Resuscitation 04/2014; 85(8). DOI:10.1016/j.resuscitation.2014.04.002 · 3.96 Impact Factor
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    ABSTRACT: Hospital-acquired infections (HAIs) are a major cause of morbidity and mortality. Critically ill patients in intensive care units (ICUs) are particularly susceptible to these infections. One intervention that has gained much attention in reducing HAIs is selective decontamination of the digestive tract (SDD). SDD involves the application of topical non-absorbable antibiotics to the oropharynx and stomach and a short course of intravenous (i.v.) antibiotics. SDD may reduce infections and improve mortality, but has not been widely adopted in the UK or internationally. Hence, there is a need to identify the reasons for low uptake and whether or not further clinical research is needed before wider implementation would be considered appropriate. The project objectives were to (1) identify and describe the SDD intervention, (2) identify views about the evidence base, (3) identify acceptability of further research and (4) identify feasibility of further randomised controlled trials (RCTs). A four-stage approach involving (1) case studies of two ICUs in which SDD is delivered including observations, interviews and documentary analysis, (2) a three-round Delphi study for in-depth investigation of clinicians' views, including semi-structured interviews and two iterations of questionnaires with structured feedback, (3) a nationwide online survey of consultants in intensive care medicine and clinical microbiology and (4) semistructured interviews with international clinical triallists to identify the feasibility of further research. Case studies were set in two UK ICUs. Other stages of this research were conducted by telephone and online with NHS staff working in ICUs. (1) Staff involved in SDD adoption or delivery in two UK ICUs, (2) ICU experts (intensive care consultants, clinical microbiologists, hospital pharmacists and ICU clinical leads), (3) all intensive care consultants and clinical microbiologists in the UK with responsibility for patients in ICUs were invited and (4) international triallists, selected from their research profiles in intensive care, clinical trials and/or implementation trials. SDD involves the application of topical non-absorbable antibiotics to the oropharynx and stomach and a short course of i.v. antibiotics. Levels of support for, or opposition to, SDD in UK ICUs; views about the SDD evidence base and about barriers to implementation; and feasibility of further SDD research (e.g. likely participation rates). (1) The two case studies identified complexity in the interplay of clinical and behavioural components of SDD, involving multiple staff. However, from the perspective of individual staff, delivery of SDD was regarded as simple and straightforward. (2) The Delphi study (n = 42) identified (a) specific barriers to SDD implementation, (b) uncertainty about the evidence base and (c) bimodal distributions for key variables, e.g. support for, or opposition to, SDD. (3) The national survey (n = 468) identified uncertainty about the effect of SDD on antimicrobial resistance, infection rates, mortality and cost-effectiveness. Most participants would participate in further SDD research. (4) The triallist interviews (n = 10) focused largely on the substantial challenges of conducting a large, multinational clinical effectiveness trial. There was considerable uncertainty about possible benefits and harms of SDD. Further large-scale clinical effectiveness trials of SDD in ICUs may be required to address these uncertainties, especially relating to antimicrobial resistance. There was a general willingness to participate in a future effectiveness RCT of SDD. However, support was not unanimous. Future research should address the barriers to acceptance and participation in any trial. There was some, but a low level of, interest in adoption of SDD, or studies to encourage implementation of SDD into practice. This project was funded by the NIHR Health Technology Assessment programme and will be published in full in Health Technology Assessment; Vol. 18, No. 25. See the NIHR Journals Library website for further project information.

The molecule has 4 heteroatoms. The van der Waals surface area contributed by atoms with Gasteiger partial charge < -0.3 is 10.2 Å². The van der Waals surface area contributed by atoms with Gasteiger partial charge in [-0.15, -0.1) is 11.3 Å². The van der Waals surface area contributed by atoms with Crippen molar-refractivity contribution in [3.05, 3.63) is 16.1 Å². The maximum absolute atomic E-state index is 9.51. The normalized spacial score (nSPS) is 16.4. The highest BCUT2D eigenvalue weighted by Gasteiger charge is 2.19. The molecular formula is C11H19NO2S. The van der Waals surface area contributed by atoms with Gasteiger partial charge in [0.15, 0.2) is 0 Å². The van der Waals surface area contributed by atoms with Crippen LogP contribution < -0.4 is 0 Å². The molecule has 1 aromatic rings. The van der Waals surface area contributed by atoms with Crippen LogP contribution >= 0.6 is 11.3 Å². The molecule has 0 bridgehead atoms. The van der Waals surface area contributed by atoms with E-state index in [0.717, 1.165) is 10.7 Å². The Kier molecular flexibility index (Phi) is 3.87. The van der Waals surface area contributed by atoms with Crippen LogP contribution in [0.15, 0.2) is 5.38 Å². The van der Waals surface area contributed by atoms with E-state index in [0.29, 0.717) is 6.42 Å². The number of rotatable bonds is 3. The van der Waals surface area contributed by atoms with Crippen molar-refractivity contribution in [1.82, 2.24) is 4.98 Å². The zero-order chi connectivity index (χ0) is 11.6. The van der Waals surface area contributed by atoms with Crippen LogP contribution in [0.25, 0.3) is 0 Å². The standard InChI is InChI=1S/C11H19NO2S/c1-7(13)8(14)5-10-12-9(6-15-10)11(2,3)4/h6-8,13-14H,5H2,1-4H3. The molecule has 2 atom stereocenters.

04/2014; 18(25):1-170. DOI:10.3310/hta18250